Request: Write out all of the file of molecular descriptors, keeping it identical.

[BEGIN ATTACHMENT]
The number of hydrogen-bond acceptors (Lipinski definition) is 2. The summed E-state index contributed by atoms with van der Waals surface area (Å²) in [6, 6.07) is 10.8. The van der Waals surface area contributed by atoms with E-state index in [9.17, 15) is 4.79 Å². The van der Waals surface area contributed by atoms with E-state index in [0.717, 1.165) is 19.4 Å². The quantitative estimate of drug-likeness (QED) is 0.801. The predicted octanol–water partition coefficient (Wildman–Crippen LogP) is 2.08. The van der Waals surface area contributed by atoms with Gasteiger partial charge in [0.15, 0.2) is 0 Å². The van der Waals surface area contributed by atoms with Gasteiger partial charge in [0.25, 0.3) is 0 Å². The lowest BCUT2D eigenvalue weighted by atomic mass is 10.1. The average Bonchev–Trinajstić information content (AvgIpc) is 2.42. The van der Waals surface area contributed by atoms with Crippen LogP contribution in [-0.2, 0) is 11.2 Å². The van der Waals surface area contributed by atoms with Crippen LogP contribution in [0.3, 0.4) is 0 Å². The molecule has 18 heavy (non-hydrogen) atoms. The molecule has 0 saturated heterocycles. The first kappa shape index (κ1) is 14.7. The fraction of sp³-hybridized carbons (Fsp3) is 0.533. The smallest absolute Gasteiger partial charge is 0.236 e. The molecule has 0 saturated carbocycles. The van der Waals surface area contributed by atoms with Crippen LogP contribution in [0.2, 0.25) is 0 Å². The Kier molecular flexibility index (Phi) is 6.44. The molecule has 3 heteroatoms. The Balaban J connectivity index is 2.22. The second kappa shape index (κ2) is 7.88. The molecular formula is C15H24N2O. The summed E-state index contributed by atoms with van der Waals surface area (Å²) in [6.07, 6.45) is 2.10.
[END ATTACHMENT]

The number of hydrogen-bond acceptors (Lipinski definition) is 2. The summed E-state index contributed by atoms with van der Waals surface area (Å²) in [6, 6.07) is 10.8. The van der Waals surface area contributed by atoms with E-state index in [9.17, 15) is 4.79 Å². The van der Waals surface area contributed by atoms with E-state index in [0.717, 1.165) is 19.4 Å². The quantitative estimate of drug-likeness (QED) is 0.801. The predicted octanol–water partition coefficient (Wildman–Crippen LogP) is 2.08. The van der Waals surface area contributed by atoms with Gasteiger partial charge in [0.15, 0.2) is 0 Å². The van der Waals surface area contributed by atoms with Gasteiger partial charge in [0.25, 0.3) is 0 Å². The lowest BCUT2D eigenvalue weighted by atomic mass is 10.1. The average Bonchev–Trinajstić information content (AvgIpc) is 2.42. The van der Waals surface area contributed by atoms with Crippen LogP contribution in [-0.2, 0) is 11.2 Å². The van der Waals surface area contributed by atoms with Crippen LogP contribution in [0.3, 0.4) is 0 Å². The molecule has 18 heavy (non-hydrogen) atoms. The molecule has 0 saturated heterocycles. The first kappa shape index (κ1) is 14.7. The fraction of sp³-hybridized carbons (Fsp3) is 0.533. The smallest absolute Gasteiger partial charge is 0.236 e. The molecule has 0 saturated carbocycles. The van der Waals surface area contributed by atoms with Crippen LogP contribution in [0.2, 0.25) is 0 Å². The Kier molecular flexibility index (Phi) is 6.44. The molecule has 3 heteroatoms. The Balaban J connectivity index is 2.22. The second kappa shape index (κ2) is 7.88. The molecular formula is C15H24N2O. The summed E-state index contributed by atoms with van der Waals surface area (Å²) in [6.07, 6.45) is 2.10.